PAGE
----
Task management software vendor Asana is adding features designed to appeal to enterprises. The features include a better view of team activities by both managers and employees, and oversight capabilities for administrators.
The new features are part of a collection of -targeted functions collectively called Organizations. The Team Browser features, for instance, allow employees to see all the projects in which they're engaged in order to prioritize, and managers can view all the current projects at the company.
In a posting on the Asana company blog, business and operations head Kenny Von Zant wrote Wednesday that, when the 18-month-old company launched its first premium tiers about a year ago, it enabled mid-sized teams from 10s to 100s of people to go further with the software. When the software first launched in 2009, the software had been designed for teams of up to 30 people.
From Hundreds to Thousands
The company was co-founded by Facebook co-founder Dustin Moskovitz, and to date has raised about $40 million in venture funding. Asana said that its cloud-based software has been used by thousands of teams to generate more than 55 million tasks and more than 85 million messages.
Asana's point of view is that the management of tasks is the key collaborative need in workplaces, and that, in spite of elaborate collaborative tools, many organizations were still relying on e-mail, physical notebooks and whiteboards to track project workflows.
He added that, although the software has been used in a range of industries, "we haven't been ready to support the largest teams, those that grow from 100s to 1,000s of people."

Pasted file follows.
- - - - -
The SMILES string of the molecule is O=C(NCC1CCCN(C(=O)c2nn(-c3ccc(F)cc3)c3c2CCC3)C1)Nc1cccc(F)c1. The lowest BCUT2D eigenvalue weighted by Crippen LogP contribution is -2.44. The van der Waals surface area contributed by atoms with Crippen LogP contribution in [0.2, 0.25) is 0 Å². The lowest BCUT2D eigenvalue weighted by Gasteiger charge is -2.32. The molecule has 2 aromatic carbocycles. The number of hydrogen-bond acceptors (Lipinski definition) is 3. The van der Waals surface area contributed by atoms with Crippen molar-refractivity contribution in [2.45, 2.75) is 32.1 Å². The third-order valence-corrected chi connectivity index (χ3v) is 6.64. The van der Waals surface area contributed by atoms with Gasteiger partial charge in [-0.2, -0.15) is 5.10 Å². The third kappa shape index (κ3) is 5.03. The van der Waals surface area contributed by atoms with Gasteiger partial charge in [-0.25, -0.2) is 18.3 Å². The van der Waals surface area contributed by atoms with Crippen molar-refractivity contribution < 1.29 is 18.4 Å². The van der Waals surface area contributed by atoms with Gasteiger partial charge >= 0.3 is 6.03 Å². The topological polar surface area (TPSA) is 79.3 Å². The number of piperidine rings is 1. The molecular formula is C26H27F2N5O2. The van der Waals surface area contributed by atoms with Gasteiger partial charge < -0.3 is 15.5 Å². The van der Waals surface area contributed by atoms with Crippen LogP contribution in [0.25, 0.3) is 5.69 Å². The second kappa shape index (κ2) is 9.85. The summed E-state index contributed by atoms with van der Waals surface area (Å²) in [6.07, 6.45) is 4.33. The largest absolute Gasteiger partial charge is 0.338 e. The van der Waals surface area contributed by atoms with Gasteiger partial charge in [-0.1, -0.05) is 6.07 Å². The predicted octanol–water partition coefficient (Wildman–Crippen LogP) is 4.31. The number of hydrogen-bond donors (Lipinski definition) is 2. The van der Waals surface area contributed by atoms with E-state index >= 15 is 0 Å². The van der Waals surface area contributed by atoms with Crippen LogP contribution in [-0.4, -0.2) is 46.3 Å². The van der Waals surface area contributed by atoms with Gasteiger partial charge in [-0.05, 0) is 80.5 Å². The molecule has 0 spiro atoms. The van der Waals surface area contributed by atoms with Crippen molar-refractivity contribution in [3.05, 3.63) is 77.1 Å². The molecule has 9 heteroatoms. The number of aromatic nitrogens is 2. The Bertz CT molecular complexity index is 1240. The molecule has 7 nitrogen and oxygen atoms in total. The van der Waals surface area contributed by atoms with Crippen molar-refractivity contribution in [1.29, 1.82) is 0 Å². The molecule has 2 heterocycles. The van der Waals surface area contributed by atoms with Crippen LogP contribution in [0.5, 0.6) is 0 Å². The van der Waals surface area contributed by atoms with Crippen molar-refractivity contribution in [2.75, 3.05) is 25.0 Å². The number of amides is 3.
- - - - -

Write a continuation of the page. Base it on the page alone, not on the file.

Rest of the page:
Flexible Teams, Saved Searches
The new Organizations collection of features also allows team building to be more flexible, so that anyone in the company can organize a new team and can invite new or existing Asana members to become members. Teams can be public for anyone to join, or can be set up so that members have to be approved by an existing team member or have to be invited. Projects can now be readily moved between Teams.
There is also now a single Inbox, and a user can search across an organization and save the searches. New users who sign up with a company's e-mail domain address in their e-mail will automatically be listed as part of that organization. They'll be given access to available teams, and will have the ability to create their own teams.
Organizations that are signed up for premium versions can also now set up users as administrators, so that they can manage users, centralize billing, see account activity, remove users, require access through Google Accounts, or configure some of the security settings.
Asana is available in free and premium tiers, either at $15/monthly for 15 users or at a rate for an entire organization. With these new features, the free tier is being upgraded, such that teams up to 15 members have access to most of the new enterprise features.
Posted: 2014-01-18 @ 5:41am PT
Asana is known because of its name not for its services. Better option is ProofHub. It wins in every aspect from asana whether in features or in service.
Posted: 2013-07-31 @ 5:12am PT
I agree with you Simon. Proofhub is lot better in terms of collaboration instead of asana. I have used asana but it didn't quite do as much for us as Proofhub does. I am fully committed to proofhub now.
Posted: 2013-05-15 @ 1:06am PT
I believe ProofHub (www.proofhub.com) is nice in terms of collaboration and project management. Provides so
many features like to-dos, milestones, file sharing, proofing,
search, multiple project management, discussions, casper
task management and inbuilt browser chat. Simply love this tool!!